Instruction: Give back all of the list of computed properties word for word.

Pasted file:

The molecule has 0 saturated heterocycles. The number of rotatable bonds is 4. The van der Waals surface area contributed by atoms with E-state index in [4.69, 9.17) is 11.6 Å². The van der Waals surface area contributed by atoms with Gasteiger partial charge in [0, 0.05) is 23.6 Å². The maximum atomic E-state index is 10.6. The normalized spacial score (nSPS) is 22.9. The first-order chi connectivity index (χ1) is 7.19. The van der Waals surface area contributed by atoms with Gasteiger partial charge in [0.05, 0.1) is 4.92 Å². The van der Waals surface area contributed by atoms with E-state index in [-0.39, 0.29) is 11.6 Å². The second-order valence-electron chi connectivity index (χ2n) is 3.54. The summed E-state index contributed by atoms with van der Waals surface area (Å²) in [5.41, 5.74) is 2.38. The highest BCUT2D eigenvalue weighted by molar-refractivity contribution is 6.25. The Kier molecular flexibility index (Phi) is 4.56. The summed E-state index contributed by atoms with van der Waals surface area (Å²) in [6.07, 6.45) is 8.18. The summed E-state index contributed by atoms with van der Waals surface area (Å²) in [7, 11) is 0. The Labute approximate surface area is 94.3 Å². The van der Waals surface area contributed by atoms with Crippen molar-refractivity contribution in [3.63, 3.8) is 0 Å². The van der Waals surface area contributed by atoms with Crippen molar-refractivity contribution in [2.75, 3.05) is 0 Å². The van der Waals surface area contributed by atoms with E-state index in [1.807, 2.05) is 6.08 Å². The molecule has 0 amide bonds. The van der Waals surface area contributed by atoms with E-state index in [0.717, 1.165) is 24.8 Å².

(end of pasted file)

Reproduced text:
The molecule has 0 saturated heterocycles. The number of rotatable bonds is 4. The van der Waals surface area contributed by atoms with E-state index in [4.69, 9.17) is 11.6 Å². The van der Waals surface area contributed by atoms with Gasteiger partial charge in [0, 0.05) is 23.6 Å². The maximum atomic E-state index is 10.6. The normalized spacial score (nSPS) is 22.9. The first-order chi connectivity index (χ1) is 7.19. The van der Waals surface area contributed by atoms with Gasteiger partial charge in [0.05, 0.1) is 4.92 Å². The van der Waals surface area contributed by atoms with E-state index in [-0.39, 0.29) is 11.6 Å². The second-order valence-electron chi connectivity index (χ2n) is 3.54. The summed E-state index contributed by atoms with van der Waals surface area (Å²) in [5.41, 5.74) is 2.38. The highest BCUT2D eigenvalue weighted by molar-refractivity contribution is 6.25. The Kier molecular flexibility index (Phi) is 4.56. The summed E-state index contributed by atoms with van der Waals surface area (Å²) in [6.07, 6.45) is 8.18. The summed E-state index contributed by atoms with van der Waals surface area (Å²) in [7, 11) is 0. The Labute approximate surface area is 94.3 Å². The van der Waals surface area contributed by atoms with Crippen molar-refractivity contribution in [3.63, 3.8) is 0 Å². The van der Waals surface area contributed by atoms with Crippen molar-refractivity contribution in [2.75, 3.05) is 0 Å². The van der Waals surface area contributed by atoms with E-state index in [1.807, 2.05) is 6.08 Å². The molecule has 0 amide bonds. The van der Waals surface area contributed by atoms with E-state index in [0.717, 1.165) is 24.8 Å².